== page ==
I’m eager to hear your thoughts after you work out the Jumblies. I like that poem — new to me!

As for a friendship that began on the Internet…hmmm….whom could it be….?

11 Baby Smiling In Back Seat { 04.08.11 at 8:10 pm }

On the aging parents point, it’s not all about age. DH’s grandmother gave birth to his mother at age 40, and now over 60 years later they’re both alive.

My mother gave birth to me in her late 20s, and now 35 years later she is gone, after several years of dementia and heart problems.

Of course being older increases the likelihood that your children won’t have as long with you, but there’s so much randomness that it doesn’t seem helpful to fret about it. Not that either of us had a choice about the age at which we gave birth.

12 Just Me { 04.08.11 at 8:35 pm }

About twelve years ago, my roommate and I were looking to fill a third room in our apartment. (This isn’t the point of my story, but I just realized we advertised online for it…) We filled it with a “random” roommate from a roommate site. The “random” and I ended up living together for over four years!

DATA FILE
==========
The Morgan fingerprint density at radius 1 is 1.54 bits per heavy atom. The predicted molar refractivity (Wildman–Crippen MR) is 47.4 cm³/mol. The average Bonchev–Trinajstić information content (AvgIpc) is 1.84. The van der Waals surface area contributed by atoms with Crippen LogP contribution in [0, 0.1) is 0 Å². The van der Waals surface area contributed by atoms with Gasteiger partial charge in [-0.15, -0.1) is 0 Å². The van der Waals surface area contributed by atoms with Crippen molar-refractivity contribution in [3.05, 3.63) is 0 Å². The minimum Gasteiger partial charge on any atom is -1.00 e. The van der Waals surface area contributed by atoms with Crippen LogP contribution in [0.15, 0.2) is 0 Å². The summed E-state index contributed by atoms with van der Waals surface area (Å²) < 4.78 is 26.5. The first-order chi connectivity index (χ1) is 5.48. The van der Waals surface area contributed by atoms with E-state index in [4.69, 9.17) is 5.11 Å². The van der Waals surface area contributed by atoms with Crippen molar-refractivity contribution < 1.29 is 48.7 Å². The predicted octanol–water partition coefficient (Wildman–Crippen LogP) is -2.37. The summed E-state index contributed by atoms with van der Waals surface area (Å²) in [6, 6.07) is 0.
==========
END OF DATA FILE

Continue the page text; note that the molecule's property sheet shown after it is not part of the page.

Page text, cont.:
After I bought my own place and moved out, and then we both got married and she had a baby, we lost touch a bit. We still corresponded from time to time and followed each other on facebook, but we had definitely drifted apart.

About two years ago she sent me an email- she had found my (anonymous) blog. She had been struggling with secondary infertility and had several miscarriages. Like many of us, she turned to the internet and the enormous IF community that has grown here. From this page to that page she found herself reading a new blog… and as she continued to read, she realized it was mine.

She is my only “real life” friend who knows of the blog. (That I know of. ) But her discovery not only led to a reconnection between us, but gave each of us a “real life” friend with whom to share our infertility and loss struggles.